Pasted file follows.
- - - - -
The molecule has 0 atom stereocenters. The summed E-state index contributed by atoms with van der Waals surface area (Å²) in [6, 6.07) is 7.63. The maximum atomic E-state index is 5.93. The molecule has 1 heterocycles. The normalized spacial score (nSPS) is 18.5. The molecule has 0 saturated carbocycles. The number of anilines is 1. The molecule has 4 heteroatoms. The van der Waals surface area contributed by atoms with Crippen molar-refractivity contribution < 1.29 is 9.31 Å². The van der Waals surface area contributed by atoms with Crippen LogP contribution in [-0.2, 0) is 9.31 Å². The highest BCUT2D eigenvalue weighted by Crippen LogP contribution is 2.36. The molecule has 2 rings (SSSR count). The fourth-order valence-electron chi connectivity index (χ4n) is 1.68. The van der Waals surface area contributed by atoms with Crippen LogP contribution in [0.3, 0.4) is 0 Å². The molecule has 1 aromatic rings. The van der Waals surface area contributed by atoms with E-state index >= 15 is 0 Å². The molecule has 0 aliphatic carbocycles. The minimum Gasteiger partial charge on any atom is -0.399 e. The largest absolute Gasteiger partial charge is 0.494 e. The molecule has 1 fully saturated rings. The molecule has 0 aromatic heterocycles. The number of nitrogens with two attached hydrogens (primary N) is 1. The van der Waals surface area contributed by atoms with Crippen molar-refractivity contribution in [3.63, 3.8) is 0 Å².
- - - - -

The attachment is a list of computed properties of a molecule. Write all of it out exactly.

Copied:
The molecule has 0 atom stereocenters. The summed E-state index contributed by atoms with van der Waals surface area (Å²) in [6, 6.07) is 7.63. The maximum atomic E-state index is 5.93. The molecule has 1 heterocycles. The normalized spacial score (nSPS) is 18.5. The molecule has 0 saturated carbocycles. The number of anilines is 1. The molecule has 4 heteroatoms. The van der Waals surface area contributed by atoms with Crippen molar-refractivity contribution < 1.29 is 9.31 Å². The van der Waals surface area contributed by atoms with Crippen LogP contribution in [-0.2, 0) is 9.31 Å². The highest BCUT2D eigenvalue weighted by Crippen LogP contribution is 2.36. The molecule has 2 rings (SSSR count). The fourth-order valence-electron chi connectivity index (χ4n) is 1.68. The van der Waals surface area contributed by atoms with Crippen LogP contribution in [0.3, 0.4) is 0 Å². The molecule has 1 aromatic rings. The van der Waals surface area contributed by atoms with E-state index >= 15 is 0 Å². The molecule has 0 aliphatic carbocycles. The minimum Gasteiger partial charge on any atom is -0.399 e. The largest absolute Gasteiger partial charge is 0.494 e. The molecule has 1 fully saturated rings. The molecule has 0 aromatic heterocycles. The number of nitrogens with two attached hydrogens (primary N) is 1. The van der Waals surface area contributed by atoms with Crippen molar-refractivity contribution in [3.63, 3.8) is 0 Å².